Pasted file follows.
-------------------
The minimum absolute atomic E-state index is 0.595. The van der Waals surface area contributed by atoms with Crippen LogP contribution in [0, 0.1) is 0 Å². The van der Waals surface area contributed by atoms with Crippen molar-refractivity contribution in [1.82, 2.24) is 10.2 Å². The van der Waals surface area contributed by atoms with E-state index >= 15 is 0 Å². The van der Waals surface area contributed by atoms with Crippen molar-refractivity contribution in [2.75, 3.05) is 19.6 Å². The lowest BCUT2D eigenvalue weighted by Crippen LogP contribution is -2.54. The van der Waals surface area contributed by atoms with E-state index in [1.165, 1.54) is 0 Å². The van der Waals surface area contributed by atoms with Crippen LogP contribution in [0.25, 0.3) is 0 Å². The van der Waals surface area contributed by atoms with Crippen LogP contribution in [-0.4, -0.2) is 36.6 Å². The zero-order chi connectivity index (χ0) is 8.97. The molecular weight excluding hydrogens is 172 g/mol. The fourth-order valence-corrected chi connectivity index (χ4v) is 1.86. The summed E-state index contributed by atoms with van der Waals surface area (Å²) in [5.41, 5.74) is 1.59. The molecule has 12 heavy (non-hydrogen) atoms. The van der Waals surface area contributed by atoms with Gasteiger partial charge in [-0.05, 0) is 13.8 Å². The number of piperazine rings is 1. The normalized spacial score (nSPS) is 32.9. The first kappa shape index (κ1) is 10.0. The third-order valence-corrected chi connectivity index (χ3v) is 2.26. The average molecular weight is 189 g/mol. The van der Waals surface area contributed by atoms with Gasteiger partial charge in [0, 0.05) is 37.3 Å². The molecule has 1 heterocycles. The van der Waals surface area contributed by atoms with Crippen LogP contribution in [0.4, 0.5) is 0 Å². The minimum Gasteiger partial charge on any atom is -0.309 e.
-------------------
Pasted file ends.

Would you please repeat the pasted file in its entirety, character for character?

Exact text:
The minimum absolute atomic E-state index is 0.595. The van der Waals surface area contributed by atoms with Crippen LogP contribution in [0, 0.1) is 0 Å². The van der Waals surface area contributed by atoms with Crippen molar-refractivity contribution in [1.82, 2.24) is 10.2 Å². The van der Waals surface area contributed by atoms with E-state index >= 15 is 0 Å². The van der Waals surface area contributed by atoms with Crippen molar-refractivity contribution in [2.75, 3.05) is 19.6 Å². The lowest BCUT2D eigenvalue weighted by Crippen LogP contribution is -2.54. The van der Waals surface area contributed by atoms with E-state index in [1.165, 1.54) is 0 Å². The van der Waals surface area contributed by atoms with Crippen LogP contribution in [0.25, 0.3) is 0 Å². The van der Waals surface area contributed by atoms with Crippen LogP contribution in [-0.4, -0.2) is 36.6 Å². The zero-order chi connectivity index (χ0) is 8.97. The molecular weight excluding hydrogens is 172 g/mol. The fourth-order valence-corrected chi connectivity index (χ4v) is 1.86. The summed E-state index contributed by atoms with van der Waals surface area (Å²) in [5.41, 5.74) is 1.59. The molecule has 12 heavy (non-hydrogen) atoms. The van der Waals surface area contributed by atoms with Gasteiger partial charge in [-0.05, 0) is 13.8 Å². The number of piperazine rings is 1. The normalized spacial score (nSPS) is 32.9. The first kappa shape index (κ1) is 10.0. The third-order valence-corrected chi connectivity index (χ3v) is 2.26. The average molecular weight is 189 g/mol. The van der Waals surface area contributed by atoms with Gasteiger partial charge in [0, 0.05) is 37.3 Å². The molecule has 1 heterocycles. The van der Waals surface area contributed by atoms with Crippen LogP contribution in [0.4, 0.5) is 0 Å². The minimum Gasteiger partial charge on any atom is -0.309 e.